- Light gardening: Weeding, planting flowers, sweeping the walk, and digging in the soil are very relaxing activities that helps you get some fresh air and sunshine
- Dancing: Put on some music that the person enjoys so they can get up and dance – either alone or with you as their partner
- Yoga: Meditative yoga can help soothe the patient, while providing a light workout that focuses on balance, stretching, movement, and concentration
- Cardio: Any kind of cardio exercise increases oxygen and blood flow to the brain, making it one of the most beneficial activities to do
- Tai Chi: This ancient Chinese practice involves slow, flowing movements combined with controlled breathing, and promotes balance, coordination, and mental calmness
Arts & crafts
- Journaling: Keeping a diary and writing down one’s deepest thoughts provides excellent mental exercise and stress relief
- Crafting: This can range from simple crafting such as scrapbooking to more involved projects including knitting, quilting, or putting together floral arrangements to promote cognitive and sensory stimulation and preserve motor skills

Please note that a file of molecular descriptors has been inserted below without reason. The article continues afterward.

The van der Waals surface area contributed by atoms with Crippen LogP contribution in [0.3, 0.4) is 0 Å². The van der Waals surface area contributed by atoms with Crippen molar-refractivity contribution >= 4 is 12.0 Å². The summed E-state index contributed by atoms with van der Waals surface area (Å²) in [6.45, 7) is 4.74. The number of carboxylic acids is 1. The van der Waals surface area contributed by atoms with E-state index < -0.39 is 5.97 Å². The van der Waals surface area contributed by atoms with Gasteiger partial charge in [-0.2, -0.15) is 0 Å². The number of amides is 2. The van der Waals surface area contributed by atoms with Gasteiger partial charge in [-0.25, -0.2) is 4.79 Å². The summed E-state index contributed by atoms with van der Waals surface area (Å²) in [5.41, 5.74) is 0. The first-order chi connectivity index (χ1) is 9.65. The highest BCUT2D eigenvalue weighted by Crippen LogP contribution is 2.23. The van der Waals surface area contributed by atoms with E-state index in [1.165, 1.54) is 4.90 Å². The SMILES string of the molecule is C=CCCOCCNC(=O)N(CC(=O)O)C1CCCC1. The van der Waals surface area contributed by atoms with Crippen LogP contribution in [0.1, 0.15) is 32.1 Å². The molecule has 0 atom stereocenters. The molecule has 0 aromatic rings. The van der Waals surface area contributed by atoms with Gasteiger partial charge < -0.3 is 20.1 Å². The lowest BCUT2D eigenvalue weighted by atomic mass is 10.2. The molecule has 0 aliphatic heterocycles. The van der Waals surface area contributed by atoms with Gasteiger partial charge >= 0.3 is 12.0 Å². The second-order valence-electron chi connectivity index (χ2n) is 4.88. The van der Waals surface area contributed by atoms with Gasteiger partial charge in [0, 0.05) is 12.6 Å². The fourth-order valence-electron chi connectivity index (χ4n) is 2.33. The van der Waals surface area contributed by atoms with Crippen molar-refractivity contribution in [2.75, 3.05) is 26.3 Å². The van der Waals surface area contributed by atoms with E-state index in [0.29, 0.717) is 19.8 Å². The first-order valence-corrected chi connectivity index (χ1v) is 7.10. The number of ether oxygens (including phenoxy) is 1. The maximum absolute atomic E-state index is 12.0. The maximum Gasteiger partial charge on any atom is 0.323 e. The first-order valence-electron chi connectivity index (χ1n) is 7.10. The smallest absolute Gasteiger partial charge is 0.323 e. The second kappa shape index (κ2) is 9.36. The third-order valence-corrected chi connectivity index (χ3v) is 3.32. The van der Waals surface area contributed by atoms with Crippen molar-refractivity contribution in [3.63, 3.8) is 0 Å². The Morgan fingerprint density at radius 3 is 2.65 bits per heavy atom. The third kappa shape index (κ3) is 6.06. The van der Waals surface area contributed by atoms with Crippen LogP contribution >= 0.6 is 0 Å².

- Creating a memory box: Collect old photos, favourite objects, and sentimental items from the person’s work in a box they can revisit for calm, memory-flexing reflection
- Painting: Wielding a paintbrush to create art on canvas reduces symptoms of depression and anxiety, boosts mental cognition, and provides an excellent opportunity for self-expression
- Beading: Making bead jewelry is great for maintaining physical dexterity (putting the beads on a string), and the patterning involved provides a healthy mental workout
- Listening to music: Putting on a person’s favourite song can be soothing, improve behavioural issues, and provides a way to connect, especially when verbal communication has become a challenge
- Singing: Singing together connects people, as well as improves mood, memory, and enjoyment in the lives of people with dementia
- Playing musical instruments: Even if the person doesn’t play an actual instrument, they can get in on the therapeutic benefits of music making by shaking or tapping on a closed container of dry beans or pasta
- Reading: The sound of your voice when reading a book, magazine, or magazine out loud to someone with dementia can help soothe and calm them